Advent at Chaminade

By Justin Caccavo ’20

After a much needed four day weekend for Thanksgiving break, Chaminade students have begun the observance of Advent, the liturgical season that prepares us for the coming of Christ. Although it is not known when exactly Advent first came about, Advent is referenced as early as 480 AD. Advent originated as a period of fasting beginning on November 11–the Feast Day of St. Martin of Tours—and is often referred to as “St. Martin’s Lent.” The word “advent” comes from a Latin word meaning “coming,” because, during Advent, the Church awaits and prepares for the celebration of the coming of Jesus in the flesh (December 25) and the Second Coming of Christ. During this joyful yet solemn time of waiting, Catholics light one candle each Sunday at mass for four consecutive Sundays. The first, second, and fourth candles are purple, representing penitence, and the third candle is pink, representing joy. We light the pink candle on the third Sunday of Advent, called Gaudete (which means “rejoice” in Latin) Sunday. The reason that we light these candles is to represent light prevailing against the darkness. Christ was born on Christmas and banished all darkness—allowing us to rise out of our sin.


Besides lighting Advent candles and hanging wreaths, there are many other traditions that Catholics take part in to commemorate the coming of Christ. For example, some families read from one of the 24 chapters of Luke’s Gospel or pray Saint Andrew’s Christmas Novena, which starts on November 30, the feast day of Saint Andrew. Regardless of how Catholics celebrate Advent, all should make an effort to prepare themselves spiritually for the celebration of Christmas and His Second Coming; it is written in the Gospel, “Therefore keep watch, because you do not know the day or the hour.” (Matthew 25:13)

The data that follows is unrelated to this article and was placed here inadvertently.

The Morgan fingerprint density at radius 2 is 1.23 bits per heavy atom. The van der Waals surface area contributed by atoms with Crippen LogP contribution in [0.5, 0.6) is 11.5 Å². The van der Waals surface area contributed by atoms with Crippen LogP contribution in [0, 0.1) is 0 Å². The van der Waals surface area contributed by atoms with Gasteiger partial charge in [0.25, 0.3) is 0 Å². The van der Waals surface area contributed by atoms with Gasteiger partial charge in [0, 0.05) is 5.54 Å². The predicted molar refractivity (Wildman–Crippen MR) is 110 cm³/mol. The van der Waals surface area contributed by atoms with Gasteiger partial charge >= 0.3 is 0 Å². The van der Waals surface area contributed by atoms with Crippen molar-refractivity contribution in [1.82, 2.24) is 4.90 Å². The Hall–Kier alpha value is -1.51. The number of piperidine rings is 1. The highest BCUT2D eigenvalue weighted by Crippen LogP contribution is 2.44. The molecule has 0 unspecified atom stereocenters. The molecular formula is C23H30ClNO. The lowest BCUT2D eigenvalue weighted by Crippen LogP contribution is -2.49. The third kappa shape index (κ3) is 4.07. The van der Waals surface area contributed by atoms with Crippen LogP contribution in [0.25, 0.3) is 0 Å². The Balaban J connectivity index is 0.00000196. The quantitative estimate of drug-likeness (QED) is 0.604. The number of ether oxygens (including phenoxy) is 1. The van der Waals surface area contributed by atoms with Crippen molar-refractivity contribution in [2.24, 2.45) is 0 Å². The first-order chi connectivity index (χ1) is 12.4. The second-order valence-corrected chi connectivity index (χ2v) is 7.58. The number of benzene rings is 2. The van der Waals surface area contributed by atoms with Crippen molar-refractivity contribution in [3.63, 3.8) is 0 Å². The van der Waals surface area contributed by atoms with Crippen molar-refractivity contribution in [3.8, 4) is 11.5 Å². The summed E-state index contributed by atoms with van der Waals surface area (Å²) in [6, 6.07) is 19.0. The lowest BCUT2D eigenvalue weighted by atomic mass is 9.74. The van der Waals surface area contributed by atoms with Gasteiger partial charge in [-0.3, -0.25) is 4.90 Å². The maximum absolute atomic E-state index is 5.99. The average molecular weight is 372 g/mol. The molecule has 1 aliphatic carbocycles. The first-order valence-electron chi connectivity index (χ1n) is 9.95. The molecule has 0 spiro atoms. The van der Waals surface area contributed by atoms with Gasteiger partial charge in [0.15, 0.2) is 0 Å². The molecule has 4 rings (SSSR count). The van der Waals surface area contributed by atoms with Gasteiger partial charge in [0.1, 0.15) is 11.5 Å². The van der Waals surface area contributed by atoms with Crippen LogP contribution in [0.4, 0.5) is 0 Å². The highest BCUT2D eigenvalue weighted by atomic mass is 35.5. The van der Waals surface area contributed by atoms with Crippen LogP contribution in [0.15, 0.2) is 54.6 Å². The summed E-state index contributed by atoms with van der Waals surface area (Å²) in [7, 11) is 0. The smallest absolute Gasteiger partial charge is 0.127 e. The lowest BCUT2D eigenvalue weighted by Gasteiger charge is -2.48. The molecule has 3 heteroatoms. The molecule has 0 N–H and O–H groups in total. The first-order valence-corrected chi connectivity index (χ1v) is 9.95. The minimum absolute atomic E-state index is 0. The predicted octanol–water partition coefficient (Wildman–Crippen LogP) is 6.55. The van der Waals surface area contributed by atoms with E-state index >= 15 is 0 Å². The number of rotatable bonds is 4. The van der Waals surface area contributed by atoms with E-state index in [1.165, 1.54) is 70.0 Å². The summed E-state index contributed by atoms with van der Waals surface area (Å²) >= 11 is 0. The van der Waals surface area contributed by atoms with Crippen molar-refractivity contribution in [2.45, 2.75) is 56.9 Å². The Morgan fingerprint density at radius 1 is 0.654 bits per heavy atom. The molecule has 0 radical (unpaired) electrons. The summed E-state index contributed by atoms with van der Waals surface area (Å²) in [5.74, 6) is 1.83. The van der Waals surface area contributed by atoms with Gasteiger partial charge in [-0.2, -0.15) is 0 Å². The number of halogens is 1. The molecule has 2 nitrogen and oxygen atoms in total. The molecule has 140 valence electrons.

The Chaminade community celebrates Advent in a plethora of different ways too. Students decorate the school chapel in pink and purple, and an advent wreath rests near the tabernacle. During the morning announcements every Monday throughout December, Father Garrett Long S.M ’62 or Father Peter Heiskell S.M ’86 will light the Advent candles and read a passage from the book of Isaiah that foretell the coming of the Messiah. The book of Isaiah includes a multitude of messianic prophecies that can help us appreciate Jesus’ fulfilling of the Old Testament. Additionally, every classroom contains an ornamented Christmas tree as well as festive decorations. On the first Monday back from Thanksgiving break, students decorated their homeroom with their classmates and listened to Christmas music playing on the morning announcements. Whether in the halls of Chaminade or homes of Catholics around the world, Advent is a time of both penitent reflection and joyful celebration in which we all can grow closer to God.